ALEX (looking at his revolver): If I use this . . . .
HELEN: Then they’ve won — our families.  It’s an act of hate — their kind of hate.  It’s not what we want for our life.  Please . . . .
ALEX (handing her the gun): Love is for the living — not the dead.

Scripts like that one led to turmoil on the set, as the cast and directors rebelled at the lackluster material.  “There was some dissatisfaction along the line,” said Roger Perry.  “I do remember Sydney Pollack, on the show that he did [The Quality of Justice], ranting and raving and screaming about the script — ‘This is no good!’  And he had one of the best writers around, Howard Rodman.”

For the most part the two stars retained their professionalism, but as the series wore on Chuck Connors in particular began to vent his frustrations on those around him.  When Universal stopped providing free coffee and donuts during the filming of “My Name Is Martin Burnham,” the actor stood up for the cast and crew and walked off the set until the front office reinstated the privilege.  Connors also insisted upon the replacement of John Brahm, the eminent German-born director responsible for numerous Twilight Zones and several cult horror films, after a dispute on the set of “Call It a Lifetime.” 

“I went in to take over for [Brahm] because Chuck didn’t want him,” said Universal contract director Earl Bellamy.  “The chemistry didn’t work with he and Chuck, and Chuck just said, ‘No, you have to get rid of him.’  When I took over, Chuck said, ‘Earl, what would you do if we did that to you – raised such a ruckus and got rid of the director?’ 

“I said, ‘Chuck, I’d hit you right smack in the face with a lamp.’  He laughed.  He said, ‘Well, I’m glad you’re here.’  I would have [really hit him], because one day he was on Arthur Nadel’s back real bad, and had it been me, yeah, he’d have got the lamp.”
Brahm wasn’t the only director who ran afoul of either the stars or the front office.  Production records indicate that producer Arthur Nadel replaced Jack Smight as director of “A Flame in the Dark.”  According to Roger Perry, even the great Lewis Milestone, an Oscar winner for All Quiet on the Western Front (1930) who spent his twilight years slumming in television, was booted off the set of “An Echo of Conscience.”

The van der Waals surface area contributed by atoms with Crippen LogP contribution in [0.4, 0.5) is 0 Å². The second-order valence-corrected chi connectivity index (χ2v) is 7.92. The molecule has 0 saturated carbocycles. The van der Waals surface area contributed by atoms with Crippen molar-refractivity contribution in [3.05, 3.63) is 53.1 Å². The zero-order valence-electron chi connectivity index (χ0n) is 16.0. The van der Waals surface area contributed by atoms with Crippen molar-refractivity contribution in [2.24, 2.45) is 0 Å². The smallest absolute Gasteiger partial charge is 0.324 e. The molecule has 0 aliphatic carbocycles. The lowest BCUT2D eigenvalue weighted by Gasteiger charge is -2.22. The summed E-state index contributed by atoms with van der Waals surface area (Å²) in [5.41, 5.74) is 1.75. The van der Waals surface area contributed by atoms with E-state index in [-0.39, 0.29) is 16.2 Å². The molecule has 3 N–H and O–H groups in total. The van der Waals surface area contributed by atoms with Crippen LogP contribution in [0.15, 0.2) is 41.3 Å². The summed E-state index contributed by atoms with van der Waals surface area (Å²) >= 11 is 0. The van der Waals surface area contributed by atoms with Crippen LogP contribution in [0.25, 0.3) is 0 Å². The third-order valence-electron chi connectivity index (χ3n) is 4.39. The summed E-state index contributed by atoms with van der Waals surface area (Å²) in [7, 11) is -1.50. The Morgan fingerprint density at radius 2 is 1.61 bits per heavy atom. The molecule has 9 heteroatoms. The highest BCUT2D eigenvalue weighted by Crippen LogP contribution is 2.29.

A complete shutdown of filming occurred for nearly three weeks following the eighth episode, “Whose Little Girl Are You?,” an unusual step likely triggered by the series’ severe story development troubles.  Two episodes, “Tears From a Silver Dipper” and “A Circle of Strangers,” were filmed entirely by a second unit at the same time other segments were in production, with the stars juggling their schedules to fit in their scenes in each.  Undoubtedly this measure was the only way in which a weekly ninety-minute series could have been completed in time to make its airdates.  It would have been impossible at a production company less gargantuan than Universal. 

Toward the end of the season, TV Guide reported that Gazzara was fed up with the subpar material, and quoted a terse Chuck Connors: “I won’t just quit.  But if things don’t work out, I would like to be replaced.”   

Arrest and Trial had problems that went further than its disorganized production staff or its clunky scripts.  Even before they began, the series’ writers and producers faced some basic flaws in the show’s concept that, in retrospect, seem painfully obvious.   

The corner into which the writers inevitably found themselves painted was the schism between the motives of the two leads.  Arrest and Trial put Anderson and Egan on opposite sides of the judicial process: Anderson’s job was to catch the criminals and Egan’s was to turn them loose.  Allowing the principals to be wrong “occasionally” might have seemed like a good idea on paper, but it meant that every week one of them would have to make a fool of himself — either Anderson arrests the correct perpetrator and Egan loses his case, or Egan sets his client free by proving that Anderson busted the wrong guy. 

Law and Order solved this problem decades later by making the district attorney the hero of the “order” segments — even if the cops and the lawyers happened to be railroading an innocent person onto death row, at least they were working together.  But all Arrest and Trial’s writers could do was find innovative tricks to sidestep the horrendous pothole in the series’ format. 

It proved more palatable to have Anderson apprehend the wrong suspect than to have Egan ineffectually defend a guilty man, so the series conjured up a variety of excuses for the detective’s mistakes.  In “An Echo of Conscience” Anderson’s private detective friend (Neville Brand) gives him false leads to cover up his own guilt.  In “Funny Man With a Monkey,” a junkie comedian (Mickey Rooney) offers Anderson a false confession to protect the real killer.  If worst came to worst, Anderson could even undermine his own case; in “Run Little Man Run,” for example, he asks Egan to step in and defend the suspect on the grounds that his evidence isn’t particularly strong. 

Other episodes found even more creative ways to walk the tightrope between law and order.  In “The Quality of Justice” the villain is so reprehensible that Anderson and Egan both hate him, so the audience can safely root against the guy even as Egan takes the moral high ground and reluctantly defends him.  “Tigers Are For Jungles,” the obligatory organized crime episode, offers the audience two contract killers – one a young psychopath for Anderson to lock up and throw away the key, the other an aging hood with a conscience for Egan to get off.  “A Shield Is For Hiding Behind” takes a particularly startling swerve in midstream – just when Anderson is about to arrest his quarry, the kid pulls out a weapon and Anderson shoots him dead.  The second half then allies the two leads, putting Anderson on trial to keep his badge, with Egan as his attorney.